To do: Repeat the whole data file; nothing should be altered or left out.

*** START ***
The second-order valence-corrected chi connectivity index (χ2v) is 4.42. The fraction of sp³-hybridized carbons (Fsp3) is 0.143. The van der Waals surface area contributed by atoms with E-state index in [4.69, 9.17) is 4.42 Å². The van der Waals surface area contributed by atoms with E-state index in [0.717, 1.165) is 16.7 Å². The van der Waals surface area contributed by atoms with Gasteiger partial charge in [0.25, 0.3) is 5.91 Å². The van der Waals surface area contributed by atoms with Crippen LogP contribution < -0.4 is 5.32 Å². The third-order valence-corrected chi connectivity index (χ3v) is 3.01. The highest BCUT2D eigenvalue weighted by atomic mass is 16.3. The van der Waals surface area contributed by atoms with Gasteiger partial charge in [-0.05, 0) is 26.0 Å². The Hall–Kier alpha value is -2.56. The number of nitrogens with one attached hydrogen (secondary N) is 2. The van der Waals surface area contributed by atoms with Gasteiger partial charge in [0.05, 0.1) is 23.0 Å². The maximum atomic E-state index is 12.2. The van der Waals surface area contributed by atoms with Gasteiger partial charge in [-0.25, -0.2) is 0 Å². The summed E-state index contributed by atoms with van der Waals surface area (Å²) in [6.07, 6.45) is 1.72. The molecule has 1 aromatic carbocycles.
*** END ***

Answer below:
The second-order valence-corrected chi connectivity index (χ2v) is 4.42. The fraction of sp³-hybridized carbons (Fsp3) is 0.143. The van der Waals surface area contributed by atoms with E-state index in [4.69, 9.17) is 4.42 Å². The van der Waals surface area contributed by atoms with E-state index in [0.717, 1.165) is 16.7 Å². The van der Waals surface area contributed by atoms with Gasteiger partial charge in [0.25, 0.3) is 5.91 Å². The van der Waals surface area contributed by atoms with Crippen LogP contribution < -0.4 is 5.32 Å². The third-order valence-corrected chi connectivity index (χ3v) is 3.01. The highest BCUT2D eigenvalue weighted by atomic mass is 16.3. The van der Waals surface area contributed by atoms with Gasteiger partial charge in [-0.05, 0) is 26.0 Å². The Hall–Kier alpha value is -2.56. The number of nitrogens with one attached hydrogen (secondary N) is 2. The van der Waals surface area contributed by atoms with Gasteiger partial charge in [0.05, 0.1) is 23.0 Å². The maximum atomic E-state index is 12.2. The van der Waals surface area contributed by atoms with Gasteiger partial charge in [-0.25, -0.2) is 0 Å². The summed E-state index contributed by atoms with van der Waals surface area (Å²) in [6.07, 6.45) is 1.72. The molecule has 1 aromatic carbocycles.